In September, with questions swirling around Project Dragonfly, Pichai turned down an invitation to appear before Congress, generating a round of negative coverage. The result is that Google has lacked a strong public voice at a time when it faces some of the most difficult questions in its history.
That could begin to change next week, when Pichai belatedly takes his seat in Congress. I expect we’ll see the same calm, earnest leader who takes the stage at Google I/O each year to show off the company’s latest advances. It remains to be seen whether the House pushes him off his talking points — or whether Pichai pushes the House off of theirs. And it is always possible that the hearing, as do so many others, will basically come to nothing.
Still, the stakes are high — and the event is a milestone. Politics finally caught up to another tech CEO who had hoped to avoid it. A steady earnestness has served Pichai well in the past, but managing all the controversies now swirling around his company may require a more pugnacious approach.

Democracy
Exclusive: Emails of top NRCC officials stolen in major 2018 hack
EU ministers fail to break digital tax deadlock
Facebook Lets Users Post About Killing Immigrants and Minorities
Facebook ends platform policy banning apps that copy its features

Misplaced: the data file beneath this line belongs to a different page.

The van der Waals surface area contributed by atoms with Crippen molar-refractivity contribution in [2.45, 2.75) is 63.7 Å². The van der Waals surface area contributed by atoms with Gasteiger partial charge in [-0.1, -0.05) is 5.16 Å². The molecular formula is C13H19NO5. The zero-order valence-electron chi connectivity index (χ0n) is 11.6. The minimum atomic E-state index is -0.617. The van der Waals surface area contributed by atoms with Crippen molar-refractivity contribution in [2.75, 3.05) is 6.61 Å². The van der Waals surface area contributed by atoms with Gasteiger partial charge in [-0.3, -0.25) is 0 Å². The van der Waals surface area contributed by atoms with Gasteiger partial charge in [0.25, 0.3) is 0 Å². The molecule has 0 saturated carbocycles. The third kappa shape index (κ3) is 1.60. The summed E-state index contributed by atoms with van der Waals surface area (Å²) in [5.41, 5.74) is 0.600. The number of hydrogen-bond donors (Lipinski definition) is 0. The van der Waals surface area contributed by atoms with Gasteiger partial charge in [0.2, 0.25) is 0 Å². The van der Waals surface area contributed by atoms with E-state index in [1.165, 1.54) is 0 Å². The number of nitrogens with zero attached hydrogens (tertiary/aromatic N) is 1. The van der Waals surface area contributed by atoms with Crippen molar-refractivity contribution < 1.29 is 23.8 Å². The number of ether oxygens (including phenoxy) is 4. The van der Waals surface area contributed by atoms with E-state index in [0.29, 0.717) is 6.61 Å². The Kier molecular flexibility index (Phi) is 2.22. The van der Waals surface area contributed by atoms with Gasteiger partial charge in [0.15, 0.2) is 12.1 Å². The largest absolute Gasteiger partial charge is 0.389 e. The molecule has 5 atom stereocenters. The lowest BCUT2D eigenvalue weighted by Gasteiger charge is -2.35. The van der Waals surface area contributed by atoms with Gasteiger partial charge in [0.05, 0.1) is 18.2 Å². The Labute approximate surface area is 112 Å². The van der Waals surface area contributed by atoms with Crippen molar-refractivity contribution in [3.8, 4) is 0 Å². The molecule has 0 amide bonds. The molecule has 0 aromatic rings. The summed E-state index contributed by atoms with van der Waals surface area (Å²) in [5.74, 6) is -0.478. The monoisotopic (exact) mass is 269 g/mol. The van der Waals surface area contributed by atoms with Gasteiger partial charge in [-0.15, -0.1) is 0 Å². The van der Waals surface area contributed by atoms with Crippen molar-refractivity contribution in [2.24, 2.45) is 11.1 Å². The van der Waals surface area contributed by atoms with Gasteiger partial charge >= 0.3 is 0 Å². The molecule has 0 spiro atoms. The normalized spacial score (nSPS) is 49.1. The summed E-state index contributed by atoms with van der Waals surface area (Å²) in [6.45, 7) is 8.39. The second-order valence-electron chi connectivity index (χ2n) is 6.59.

Google personalizes search results even when you’re logged out, new study claims
Elsewhere
Facebook employees are calling former colleagues to look for jobs outside the company and asking about the best way to leave
Facebook temporarily removes, then restores note criticizing company for its 'black people problem'
Nonprofits on Facebook Get Hacked—Then They Really Need Help
The Friendship That Made Google Huge
Tumblr’s Porn Ban Is The Middle Of The End Of The Old Internet
Reuters is seeing a revenue bump from monetized video views on Twitter
Quora hacked
Podcasts
Is it time to delete Facebook?
The history of online harassment before and after Gamergate with Caroline Sinders
Launches
Facebook continues putting Stories everywhere, and now it’s coming to all Groups
Facebook schedules F8 2019 for April 30-May 1 in San Jose
YouTube mobile apps will now autoplay videos on the Home tab by default
Takes
Twitter’s Caste Problem
Tumblr Just Nuked the Last Safe Space to Be Horny Online
And finally ...
Here is an amazing chart about one politician, Alexandria Ocasio-Cortez, who is single-handedly propping up conservative publishers. Their audiences can’t get enough of her:
Jonathan Barnes
Quite incredible. Right leaning publishers have written over 10x the articles about @Ocasio2018 than their counterparts on the left since June 2018. Engagement numbers are staggering also - via @NewsWhip https://t.co/2GHyEVPoYj
9:13 AM - 3 Dec 2018
I’ll bet a few of those articles are even true!
Talk to me
Send me tips, comments, questions, and deep thoughts about Sundar: casey@theverge.com.